You need to activate Javascript in your Firewall and Browser to get the best out of this multimedia site. There is NO SPYWARE.
Instant Search
Home arrow Home arrow Sitemap arrow List of articles arrow Bahgdad after the invasion
Bahgdad after the invasion Print E-mail
Tag it:
Furl it!
After weeks of U.S.-led bombings and Iraqi-lit oil trenches and a decade of decay from an economic embargo, it may be hard to see Baghdad as the once-mighty, modern Arab capital that Saddam Hussein built. U.S. troops have put a chokehold on the city and may obliterate much of what is left of Baghdad's glory before they occupy it. Hussein presided over the creation of a sprawling, cosmopolitan 2,000-square-mile city, which thanks to Iraq's 20th-century oil wealth fused an austere Socialist-style Baath Party ideology with the fabled history that was the setting for the tales of "A Thousand and One Nights." Today, U.S. troops, after raiding into the heart of the city, hold one end of the city at a once-gleaming airport that was a model for the Middle East. On the other end, more than 1 million Shiites live in a slum called Saddam City – all linked, more or less, by a freeway system that has reminded American visitors of Los Angeles. Baghdad is sliced in two by a river that runs through the Bible – the Tigris. And, especially between wars, affluent residents would spend their evenings in open-air restaurants along the river, dining on an outdoor slow-cooked fish feast called masgoof. The city has broad boulevards built wide enough for an armored tank column and an old souq, or bazaar, which by day clamored with a cacophony of brass workers a few alleys away from the Persian carpet merchants. In all, an estimated 6.7 million people live in metropolitan Baghdad, a city of apartment blocks and suburbs, university campuses and slums, complete with posh high-rise hotels, parks and what are coyly called palaces – the secret, now mostly smashed, compounds in which, for decades, the secret work of Hussein was carried out. More publicly, especially before the 1990 U.N. sanctions, Baghdad pumped a share of its oil wealth into massive building projects, as though Baghdad were Texas and Hussein the sheriff. Teams of architects designed huge monuments – many to war, but invariably also mentioning Hussein – drawing on the eras when Iraq was called Mesopotamia and the celebrated king was Nebuchadnezzar. Founded in the 8th century, Baghdad started as a circular city with double brick walls and emerged as a center of commerce and culture, poetry and scholarship by the time Mongols sacked it five centuries later. Renowned across the Arab world, and embodied in the tales of Arabian Nights, it was a city celebrated for centuries as a center of literary discussions, where the poet Abu Nawas wrote sultry paeans to wine and women. Sometime after he emerged as strongman in 1979 – mostly by systematically killing off rivals from a 1958 military coup against Iraqi royalty – Hussein began to see the city as a reflection of Baath Party destiny. The party's doctrine, an Arab form of socialism, ended royal power. Baghdad's crowds, according to accounts, cheered as the members of the royal family were dragged through the city's dusty narrow streets. Yet royalty is still part of Baghdad's history. As recently as the mid-1990s, visitors could find royal graves in a cemetery in a working-class section of the city. For years, under sanctions, Baghdad residents have lived on on-again, off-again rations. But the city also has offered American-style fast food for those who can afford it, high-tech computer links for those the regime trusted and, for years, some of the most esteemed artists, architects and archaeologists of the Arab world. It also had Saddam City, mile after mile of dusty, sandy slums where at least 1.5 million Shiite Iraqis live, long the underclass in this Sunni-dominated nation. In a startling juxtaposition to the modern image, many Shiite women veil themselves from head to toe in traditional black. In other parts of Baghdad, the atmosphere is secular, defying traditional Muslim taboos with a beer brewery, cafes and coed cinemas in the city center. Enforcing the liberality is an iron-fisted secret police network that for years has permitted barely a Muslim fundamentalist peep. But Baghdad does not hide its Islamic roots, and under Hussein's building schemes it has some of the largest and most beautiful mosques in the Middle East. Its universities also were among the best of the Arab world, with strengths in the arts and sciences, as well as a medical school where men and women became doctors, side by side.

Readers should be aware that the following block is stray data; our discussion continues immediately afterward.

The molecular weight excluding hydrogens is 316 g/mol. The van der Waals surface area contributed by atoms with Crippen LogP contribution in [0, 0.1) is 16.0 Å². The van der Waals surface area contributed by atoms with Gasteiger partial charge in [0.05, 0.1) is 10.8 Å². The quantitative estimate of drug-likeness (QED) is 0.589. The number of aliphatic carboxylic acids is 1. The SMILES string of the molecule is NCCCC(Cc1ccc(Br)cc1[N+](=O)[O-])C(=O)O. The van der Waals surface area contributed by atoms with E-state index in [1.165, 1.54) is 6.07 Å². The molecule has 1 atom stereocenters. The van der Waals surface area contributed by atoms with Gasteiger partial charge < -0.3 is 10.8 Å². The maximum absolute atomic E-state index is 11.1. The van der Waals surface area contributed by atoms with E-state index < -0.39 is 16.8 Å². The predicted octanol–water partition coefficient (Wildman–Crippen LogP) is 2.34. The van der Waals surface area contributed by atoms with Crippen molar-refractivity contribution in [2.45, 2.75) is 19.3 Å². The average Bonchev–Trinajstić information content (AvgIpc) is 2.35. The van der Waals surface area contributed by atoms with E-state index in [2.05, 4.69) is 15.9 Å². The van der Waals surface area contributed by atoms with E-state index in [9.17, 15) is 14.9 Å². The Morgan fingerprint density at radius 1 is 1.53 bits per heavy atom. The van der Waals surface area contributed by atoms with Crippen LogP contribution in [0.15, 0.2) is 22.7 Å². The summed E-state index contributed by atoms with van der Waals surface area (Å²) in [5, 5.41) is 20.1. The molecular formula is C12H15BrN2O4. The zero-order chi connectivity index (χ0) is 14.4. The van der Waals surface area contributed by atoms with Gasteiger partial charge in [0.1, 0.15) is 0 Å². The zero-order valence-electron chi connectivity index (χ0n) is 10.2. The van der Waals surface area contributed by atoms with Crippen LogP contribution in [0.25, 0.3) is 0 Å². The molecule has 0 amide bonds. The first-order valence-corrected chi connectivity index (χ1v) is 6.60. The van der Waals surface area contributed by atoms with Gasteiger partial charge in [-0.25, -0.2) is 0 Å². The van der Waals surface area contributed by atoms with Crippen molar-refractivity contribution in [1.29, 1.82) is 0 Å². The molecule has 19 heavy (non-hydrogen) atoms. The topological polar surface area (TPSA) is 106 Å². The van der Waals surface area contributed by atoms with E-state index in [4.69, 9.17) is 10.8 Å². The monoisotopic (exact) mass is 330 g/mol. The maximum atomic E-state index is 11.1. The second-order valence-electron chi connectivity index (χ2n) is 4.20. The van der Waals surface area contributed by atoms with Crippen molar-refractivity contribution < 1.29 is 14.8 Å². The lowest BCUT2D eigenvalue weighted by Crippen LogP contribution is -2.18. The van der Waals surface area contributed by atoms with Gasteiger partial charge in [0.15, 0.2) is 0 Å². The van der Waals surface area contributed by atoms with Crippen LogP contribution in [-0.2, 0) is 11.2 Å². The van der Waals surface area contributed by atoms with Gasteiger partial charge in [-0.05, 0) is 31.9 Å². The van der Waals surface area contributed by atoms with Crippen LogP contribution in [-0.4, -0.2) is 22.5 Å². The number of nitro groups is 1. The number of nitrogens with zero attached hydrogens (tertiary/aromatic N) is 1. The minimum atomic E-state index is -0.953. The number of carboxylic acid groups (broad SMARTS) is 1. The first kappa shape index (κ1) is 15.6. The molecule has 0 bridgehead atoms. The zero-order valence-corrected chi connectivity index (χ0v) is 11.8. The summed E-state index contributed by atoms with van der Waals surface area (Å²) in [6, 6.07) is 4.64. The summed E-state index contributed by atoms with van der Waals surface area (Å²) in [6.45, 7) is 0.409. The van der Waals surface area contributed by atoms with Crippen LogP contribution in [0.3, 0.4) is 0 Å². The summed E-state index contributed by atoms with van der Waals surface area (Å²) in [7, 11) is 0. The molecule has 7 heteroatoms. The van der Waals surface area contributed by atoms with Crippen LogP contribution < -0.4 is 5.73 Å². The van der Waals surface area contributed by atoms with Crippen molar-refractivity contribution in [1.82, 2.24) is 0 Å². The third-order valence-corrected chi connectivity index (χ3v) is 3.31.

< Prev   Next >
© 2018 Green Politics

This is Keith Richardson's alternative news site. The site aims to promote Truth, Justice, a green clean healthy environment and a wildlife friendly world. It is currently focused on Foreign News and particularly the Middle East.